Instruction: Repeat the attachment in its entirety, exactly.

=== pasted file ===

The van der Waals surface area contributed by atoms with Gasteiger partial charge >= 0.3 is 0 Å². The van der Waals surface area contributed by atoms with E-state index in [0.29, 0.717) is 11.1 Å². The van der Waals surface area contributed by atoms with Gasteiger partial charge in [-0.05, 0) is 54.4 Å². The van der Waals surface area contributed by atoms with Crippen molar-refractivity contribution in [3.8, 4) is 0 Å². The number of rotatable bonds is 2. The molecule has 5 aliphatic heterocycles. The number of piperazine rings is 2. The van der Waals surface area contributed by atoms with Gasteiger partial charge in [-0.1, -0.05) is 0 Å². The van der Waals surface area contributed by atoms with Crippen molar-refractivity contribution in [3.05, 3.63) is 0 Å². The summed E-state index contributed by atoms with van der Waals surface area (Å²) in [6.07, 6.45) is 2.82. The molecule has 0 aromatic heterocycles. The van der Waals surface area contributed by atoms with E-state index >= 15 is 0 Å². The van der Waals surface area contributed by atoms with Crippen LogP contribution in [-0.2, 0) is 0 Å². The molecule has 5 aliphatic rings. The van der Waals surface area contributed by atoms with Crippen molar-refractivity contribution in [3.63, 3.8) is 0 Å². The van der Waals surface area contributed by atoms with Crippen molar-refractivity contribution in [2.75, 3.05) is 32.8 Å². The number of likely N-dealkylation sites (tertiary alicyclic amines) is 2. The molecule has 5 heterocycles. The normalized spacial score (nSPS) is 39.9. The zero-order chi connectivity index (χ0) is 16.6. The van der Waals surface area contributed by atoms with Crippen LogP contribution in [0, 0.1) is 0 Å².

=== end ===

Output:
The van der Waals surface area contributed by atoms with Gasteiger partial charge >= 0.3 is 0 Å². The van der Waals surface area contributed by atoms with E-state index in [0.29, 0.717) is 11.1 Å². The van der Waals surface area contributed by atoms with Gasteiger partial charge in [-0.05, 0) is 54.4 Å². The van der Waals surface area contributed by atoms with Crippen molar-refractivity contribution in [3.8, 4) is 0 Å². The number of rotatable bonds is 2. The molecule has 5 aliphatic heterocycles. The number of piperazine rings is 2. The van der Waals surface area contributed by atoms with Gasteiger partial charge in [-0.1, -0.05) is 0 Å². The van der Waals surface area contributed by atoms with Crippen molar-refractivity contribution in [3.05, 3.63) is 0 Å². The summed E-state index contributed by atoms with van der Waals surface area (Å²) in [6.07, 6.45) is 2.82. The molecule has 0 aromatic heterocycles. The van der Waals surface area contributed by atoms with E-state index >= 15 is 0 Å². The van der Waals surface area contributed by atoms with Crippen LogP contribution in [-0.2, 0) is 0 Å². The molecule has 5 aliphatic rings. The van der Waals surface area contributed by atoms with Crippen molar-refractivity contribution in [3.63, 3.8) is 0 Å². The van der Waals surface area contributed by atoms with Crippen molar-refractivity contribution in [2.75, 3.05) is 32.8 Å². The number of likely N-dealkylation sites (tertiary alicyclic amines) is 2. The molecule has 5 heterocycles. The normalized spacial score (nSPS) is 39.9. The zero-order chi connectivity index (χ0) is 16.6. The van der Waals surface area contributed by atoms with Crippen LogP contribution in [0, 0.1) is 0 Å².